The purple Raleigh is the fifth bicycle I've owned in New Orleans. It almost feels unfair to say that I own it, actually: my sister bought it when she moved here two years ago (it was the second bicycle she owned in New Orleans -- the first got stolen off her front porch in the middle of the day because she didn't lock it up). The purple Raleigh once belonged to a "wild hippie chick" named Mary, according to the owner of City Cycle Works, where my sister bought the bike. The owner's name is Neil. Neil is not a far cry from a "wild hippie chick" himself. He's got the "wild" and the "hippie" parts down, at least.
Neil specializes in bicycle monster-making: splicing different bygone bicycles together to create brand new fully-functional bicycles. On a weekday afternoon you can find him in the City Cycle Works garage alongside a hodgepodge of other misfit bike enthusiasts and their ilk, taking the pedals off rusty Huffys and throwing them onto '80s-era Mongooses. He will fix a flat on your bike cheaper than anyone else in town, but you have to be willing to sit in the garage and listen to him talk -- usually about politics, travel, or bike parts. Sometimes his female friend (not his wife -- don't make that mistake) will be in the back of the garage building bird houses, and she'll offer you a piece of ginger bread or a weird healing tea she swears by.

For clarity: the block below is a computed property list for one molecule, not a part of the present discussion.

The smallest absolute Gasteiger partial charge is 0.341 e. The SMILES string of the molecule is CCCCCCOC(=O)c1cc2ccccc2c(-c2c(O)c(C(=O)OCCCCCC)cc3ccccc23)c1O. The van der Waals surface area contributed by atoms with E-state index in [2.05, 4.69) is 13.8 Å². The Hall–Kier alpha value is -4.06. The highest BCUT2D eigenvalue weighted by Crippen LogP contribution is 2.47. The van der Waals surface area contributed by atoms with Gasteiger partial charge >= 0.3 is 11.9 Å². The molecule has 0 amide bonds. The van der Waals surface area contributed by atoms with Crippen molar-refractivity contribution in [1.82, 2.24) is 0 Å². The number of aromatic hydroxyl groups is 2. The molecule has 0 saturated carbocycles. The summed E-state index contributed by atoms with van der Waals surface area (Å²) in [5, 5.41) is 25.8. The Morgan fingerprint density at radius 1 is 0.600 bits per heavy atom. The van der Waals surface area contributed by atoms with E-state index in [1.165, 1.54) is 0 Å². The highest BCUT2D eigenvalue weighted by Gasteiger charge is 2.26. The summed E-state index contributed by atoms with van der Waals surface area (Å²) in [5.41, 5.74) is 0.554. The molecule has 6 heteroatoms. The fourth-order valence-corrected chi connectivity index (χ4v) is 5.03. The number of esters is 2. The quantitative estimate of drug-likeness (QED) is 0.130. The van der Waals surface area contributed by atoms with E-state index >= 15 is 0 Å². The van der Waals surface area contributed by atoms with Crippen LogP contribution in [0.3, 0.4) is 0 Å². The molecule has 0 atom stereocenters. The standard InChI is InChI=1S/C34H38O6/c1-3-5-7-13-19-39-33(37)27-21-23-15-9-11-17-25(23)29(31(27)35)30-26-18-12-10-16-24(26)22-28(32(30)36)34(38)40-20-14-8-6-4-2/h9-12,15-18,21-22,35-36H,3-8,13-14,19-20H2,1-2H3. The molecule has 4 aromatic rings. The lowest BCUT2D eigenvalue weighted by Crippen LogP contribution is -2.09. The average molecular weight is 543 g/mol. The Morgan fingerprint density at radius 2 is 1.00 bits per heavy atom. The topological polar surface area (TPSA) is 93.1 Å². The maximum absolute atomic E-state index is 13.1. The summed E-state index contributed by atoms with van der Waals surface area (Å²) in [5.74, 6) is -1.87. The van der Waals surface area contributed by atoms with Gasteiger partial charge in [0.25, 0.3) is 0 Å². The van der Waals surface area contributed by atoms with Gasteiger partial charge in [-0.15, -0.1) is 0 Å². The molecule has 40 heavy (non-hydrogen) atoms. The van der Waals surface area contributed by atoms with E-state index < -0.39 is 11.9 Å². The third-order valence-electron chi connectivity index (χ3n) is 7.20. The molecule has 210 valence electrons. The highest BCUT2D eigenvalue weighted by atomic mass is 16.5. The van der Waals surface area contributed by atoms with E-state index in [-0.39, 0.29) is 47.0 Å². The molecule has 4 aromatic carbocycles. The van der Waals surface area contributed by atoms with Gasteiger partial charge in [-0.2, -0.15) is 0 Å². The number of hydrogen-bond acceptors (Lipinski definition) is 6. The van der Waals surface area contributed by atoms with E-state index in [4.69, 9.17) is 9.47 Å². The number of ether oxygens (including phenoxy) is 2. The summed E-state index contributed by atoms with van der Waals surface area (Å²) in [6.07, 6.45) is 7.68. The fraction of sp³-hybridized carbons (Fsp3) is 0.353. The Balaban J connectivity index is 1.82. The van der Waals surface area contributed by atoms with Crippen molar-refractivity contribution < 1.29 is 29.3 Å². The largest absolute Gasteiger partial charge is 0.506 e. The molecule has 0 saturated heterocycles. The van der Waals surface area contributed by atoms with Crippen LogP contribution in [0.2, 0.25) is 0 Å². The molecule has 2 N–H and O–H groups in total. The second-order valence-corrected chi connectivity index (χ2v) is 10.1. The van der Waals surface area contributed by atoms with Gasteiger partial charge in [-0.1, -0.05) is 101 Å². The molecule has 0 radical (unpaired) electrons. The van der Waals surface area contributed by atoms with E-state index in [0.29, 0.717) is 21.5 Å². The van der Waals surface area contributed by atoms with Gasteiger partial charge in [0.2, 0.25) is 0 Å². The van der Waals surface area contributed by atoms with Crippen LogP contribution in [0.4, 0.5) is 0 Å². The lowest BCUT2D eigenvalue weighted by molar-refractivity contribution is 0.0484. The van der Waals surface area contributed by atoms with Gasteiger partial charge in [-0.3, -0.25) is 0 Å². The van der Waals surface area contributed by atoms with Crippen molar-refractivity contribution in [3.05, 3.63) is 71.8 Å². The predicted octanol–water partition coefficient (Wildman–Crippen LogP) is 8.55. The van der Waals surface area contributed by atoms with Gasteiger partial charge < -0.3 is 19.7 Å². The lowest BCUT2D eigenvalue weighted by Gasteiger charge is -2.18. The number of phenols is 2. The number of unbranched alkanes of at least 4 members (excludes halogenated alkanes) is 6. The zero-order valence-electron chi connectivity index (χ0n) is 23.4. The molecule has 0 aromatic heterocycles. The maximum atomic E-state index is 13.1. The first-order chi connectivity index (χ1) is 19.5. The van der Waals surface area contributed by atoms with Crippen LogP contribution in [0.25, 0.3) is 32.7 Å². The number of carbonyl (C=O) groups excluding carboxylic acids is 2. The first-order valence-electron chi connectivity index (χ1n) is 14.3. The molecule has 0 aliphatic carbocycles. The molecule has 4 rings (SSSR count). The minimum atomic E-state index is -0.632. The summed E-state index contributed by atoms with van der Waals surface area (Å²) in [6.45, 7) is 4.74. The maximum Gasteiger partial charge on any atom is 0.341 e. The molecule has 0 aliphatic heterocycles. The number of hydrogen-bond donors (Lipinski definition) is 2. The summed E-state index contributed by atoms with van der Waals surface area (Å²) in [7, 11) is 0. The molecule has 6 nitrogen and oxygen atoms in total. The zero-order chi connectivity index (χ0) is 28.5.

Hanging out at City Cycle Works, you can get swept away with the mish-mashing timelines of the myriad bicycles there. Used bikes have a particular way of begging to be listened to. They invite you to imagine where they've been; what they've done; who has loved them; who has left them, and why. Bicycles have extraordinary personality. The purple Raleigh has four sticker shadows -- gray places on the frame where someone once put decorative, personality-declaring decals. People's attachments to their bikes can run deep. Bicycles offer the glimmering promise of transport: the possibility taking you away from whatever it is you want to be taken from.